For structural elements of your brand and communications architecture, such as website layout and marketing automation tools, A/B testing can be a great way to try new ideas in parallel. This kind of research allows marketers to see what design schemes, words, offers, etc. appeal most or best elicit the desired behavior you want from your target audiences.

If you don’t have the time or material resources for a full-on A/B testing campaign, simply asking employees for honest feedback is a solid fallback. There’s nothing like a bracing round of candid criticism to dispel preconceived notions about how your brand should look, feel and operate. Of course, there’s no guarantee that your employees will respond like your clients and prospects, so this internal work isn’t a full substitute for traditional market-testing.  But it can go a long way toward identify a marketing misfire before you fully load your cannons.
Are you prepping for a public communications campaign by getting your own house in order?

New Year’s Resolutions for the Corporate Communicator

rosemary plorin
Rosemary Plorin
President of Lovell Communications

New year, new you, right?

We’ve all heard the expression a thousand times, and while it may not feel authentic for our personal lives (I’m still not dieting / working out / reading more / cursing less / etc.), office teams are often more open to fresh habits and new projects at the dawn of a new year. Grab onto a few best practices before Groundhog Day to get your team quickly facing in the right direction for 2016.

Conduct an internal communications audit. Are your employees getting the information they need to do their jobs well? Do they receive information and clarification directly from their manager, or have they created inefficient (and often unreliable) work-arounds to access the resources they need? A simple but well-constructed communications survey can help uncover strengths and barriers to good internal comms; services like Survey Monkey and FluidSurveys can provide cross tabulations by department, location, position, etc. The simple process of asking employees how and when they prefer to receive information can provide powerful information to help point your internal communications program in the right direction for 2016.

Review your social media assets. All of them. Kudos if you have a monthly editorial calendar for Facebook, and bonus points if you’re sharing original content on Twitter. But how long has it been since you updated your YouTube channel? Have you optimized photos and graphics on LinkedIn? Does your brand appear on any rogue or auto-generated social media pages? Spend a few hours exploring your company’s presence on social media and make sure your brand is reflected the way you want it to be. Better yet, hire a professional to do an audit for you and learn more about your highest performing posts, optimal post times, follower demographics and psychographics, competitive landscape, etc.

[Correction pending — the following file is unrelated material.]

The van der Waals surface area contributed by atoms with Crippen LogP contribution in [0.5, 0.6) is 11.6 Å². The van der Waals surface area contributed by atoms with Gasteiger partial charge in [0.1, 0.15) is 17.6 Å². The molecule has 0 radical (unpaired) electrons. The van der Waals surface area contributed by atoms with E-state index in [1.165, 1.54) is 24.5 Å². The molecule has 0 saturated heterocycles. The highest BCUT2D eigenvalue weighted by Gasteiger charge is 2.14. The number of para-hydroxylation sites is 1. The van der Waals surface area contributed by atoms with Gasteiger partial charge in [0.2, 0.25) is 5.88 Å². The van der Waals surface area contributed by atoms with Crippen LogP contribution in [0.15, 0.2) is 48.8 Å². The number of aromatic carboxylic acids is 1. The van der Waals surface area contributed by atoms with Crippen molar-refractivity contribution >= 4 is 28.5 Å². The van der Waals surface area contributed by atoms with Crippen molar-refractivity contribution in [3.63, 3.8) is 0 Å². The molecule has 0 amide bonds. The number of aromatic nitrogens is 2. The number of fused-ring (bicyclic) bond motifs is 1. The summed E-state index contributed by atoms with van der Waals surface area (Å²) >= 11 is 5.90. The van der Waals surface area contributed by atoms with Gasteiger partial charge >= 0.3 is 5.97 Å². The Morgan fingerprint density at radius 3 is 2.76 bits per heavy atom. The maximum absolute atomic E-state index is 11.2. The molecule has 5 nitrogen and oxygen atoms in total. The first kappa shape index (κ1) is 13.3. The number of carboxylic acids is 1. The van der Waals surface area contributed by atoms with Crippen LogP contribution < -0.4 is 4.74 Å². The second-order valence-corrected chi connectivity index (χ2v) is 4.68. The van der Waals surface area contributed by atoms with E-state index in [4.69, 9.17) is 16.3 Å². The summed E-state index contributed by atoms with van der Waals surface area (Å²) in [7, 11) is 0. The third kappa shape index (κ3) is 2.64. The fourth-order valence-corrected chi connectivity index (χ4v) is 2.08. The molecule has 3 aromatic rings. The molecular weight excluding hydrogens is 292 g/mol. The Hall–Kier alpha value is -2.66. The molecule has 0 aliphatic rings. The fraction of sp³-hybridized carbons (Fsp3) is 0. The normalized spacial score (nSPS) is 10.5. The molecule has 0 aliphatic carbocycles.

Do a brand standard compliance check. This is a great project for a winter intern. Take an enterprise-wide look at how your logo and key graphic assets are being represented. You may be surprised to find your square logo was stretched a bit to fit the imprint space on a golf hat, or that it has become unrecognizable in a reverse treatment on a black umbrella. Worse yet, you may see it in an odd color on a recruiting site – which means it’s probably been picked up and propagated on other sites and in online search results. The new year is a good time to enforce strong marketing and branding practices and clean up any mistreatment of your company marks.

Clean up the intranet. In the spirit of “fresh starts,” January is a great time to partner up with the folks in IT and see what’s hot – and what’s cold as February – on your company intranet. What files haven’t been accessed in the last year? What are the least productive pages on the site? If you don’t already have retention / deletion policies, now is a good time to look into them. You may be able to decide anything untouched in the last 12 months should be removed, or maybe the least-engaging 20 percent of the intranet gets archived? Corporate policy or regulatory compliance may require holding on to some seldom-accessed info, but also consider that stale, fallow content undermines any site’s value and potential effectiveness.

So corporate communicators, what resolutions are on your list for 2016?